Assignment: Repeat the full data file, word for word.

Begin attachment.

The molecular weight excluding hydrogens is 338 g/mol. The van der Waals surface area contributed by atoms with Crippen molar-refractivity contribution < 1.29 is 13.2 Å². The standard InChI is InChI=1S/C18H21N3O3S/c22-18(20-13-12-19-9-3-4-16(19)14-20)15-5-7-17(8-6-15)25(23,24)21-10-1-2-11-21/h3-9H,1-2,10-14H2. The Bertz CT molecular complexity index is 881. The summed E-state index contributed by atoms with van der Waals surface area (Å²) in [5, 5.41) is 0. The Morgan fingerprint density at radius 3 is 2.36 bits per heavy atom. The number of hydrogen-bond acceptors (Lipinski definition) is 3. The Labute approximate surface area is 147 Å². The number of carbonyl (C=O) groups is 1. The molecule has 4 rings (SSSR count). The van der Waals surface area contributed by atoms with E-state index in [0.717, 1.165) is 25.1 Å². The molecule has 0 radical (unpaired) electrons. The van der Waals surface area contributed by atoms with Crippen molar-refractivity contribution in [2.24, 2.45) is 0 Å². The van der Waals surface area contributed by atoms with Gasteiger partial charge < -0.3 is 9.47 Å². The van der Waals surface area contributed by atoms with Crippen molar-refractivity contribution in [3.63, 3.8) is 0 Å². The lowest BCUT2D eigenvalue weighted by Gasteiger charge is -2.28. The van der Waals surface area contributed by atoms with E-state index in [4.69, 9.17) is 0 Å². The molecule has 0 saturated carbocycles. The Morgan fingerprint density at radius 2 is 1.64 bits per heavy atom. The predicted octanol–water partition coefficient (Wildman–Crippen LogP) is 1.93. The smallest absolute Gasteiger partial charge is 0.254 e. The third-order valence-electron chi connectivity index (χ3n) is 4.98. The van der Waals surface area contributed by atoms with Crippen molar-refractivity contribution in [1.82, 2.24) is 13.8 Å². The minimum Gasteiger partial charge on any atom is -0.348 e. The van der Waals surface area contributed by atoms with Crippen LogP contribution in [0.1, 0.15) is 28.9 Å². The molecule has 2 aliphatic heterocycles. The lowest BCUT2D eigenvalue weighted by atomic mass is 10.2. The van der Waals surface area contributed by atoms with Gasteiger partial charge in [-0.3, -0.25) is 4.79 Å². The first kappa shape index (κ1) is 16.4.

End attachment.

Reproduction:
The molecular weight excluding hydrogens is 338 g/mol. The van der Waals surface area contributed by atoms with Crippen molar-refractivity contribution < 1.29 is 13.2 Å². The standard InChI is InChI=1S/C18H21N3O3S/c22-18(20-13-12-19-9-3-4-16(19)14-20)15-5-7-17(8-6-15)25(23,24)21-10-1-2-11-21/h3-9H,1-2,10-14H2. The Bertz CT molecular complexity index is 881. The summed E-state index contributed by atoms with van der Waals surface area (Å²) in [5, 5.41) is 0. The Morgan fingerprint density at radius 3 is 2.36 bits per heavy atom. The number of hydrogen-bond acceptors (Lipinski definition) is 3. The Labute approximate surface area is 147 Å². The number of carbonyl (C=O) groups is 1. The molecule has 4 rings (SSSR count). The van der Waals surface area contributed by atoms with E-state index in [0.717, 1.165) is 25.1 Å². The molecule has 0 radical (unpaired) electrons. The van der Waals surface area contributed by atoms with Crippen molar-refractivity contribution in [2.24, 2.45) is 0 Å². The van der Waals surface area contributed by atoms with Gasteiger partial charge < -0.3 is 9.47 Å². The van der Waals surface area contributed by atoms with Crippen molar-refractivity contribution in [3.63, 3.8) is 0 Å². The lowest BCUT2D eigenvalue weighted by Gasteiger charge is -2.28. The van der Waals surface area contributed by atoms with E-state index in [4.69, 9.17) is 0 Å². The molecule has 0 saturated carbocycles. The Morgan fingerprint density at radius 2 is 1.64 bits per heavy atom. The predicted octanol–water partition coefficient (Wildman–Crippen LogP) is 1.93. The smallest absolute Gasteiger partial charge is 0.254 e. The third-order valence-electron chi connectivity index (χ3n) is 4.98. The van der Waals surface area contributed by atoms with Crippen molar-refractivity contribution in [1.82, 2.24) is 13.8 Å². The minimum Gasteiger partial charge on any atom is -0.348 e. The van der Waals surface area contributed by atoms with Crippen LogP contribution in [0.1, 0.15) is 28.9 Å². The molecule has 2 aliphatic heterocycles. The lowest BCUT2D eigenvalue weighted by atomic mass is 10.2. The van der Waals surface area contributed by atoms with Gasteiger partial charge in [-0.3, -0.25) is 4.79 Å². The first kappa shape index (κ1) is 16.4.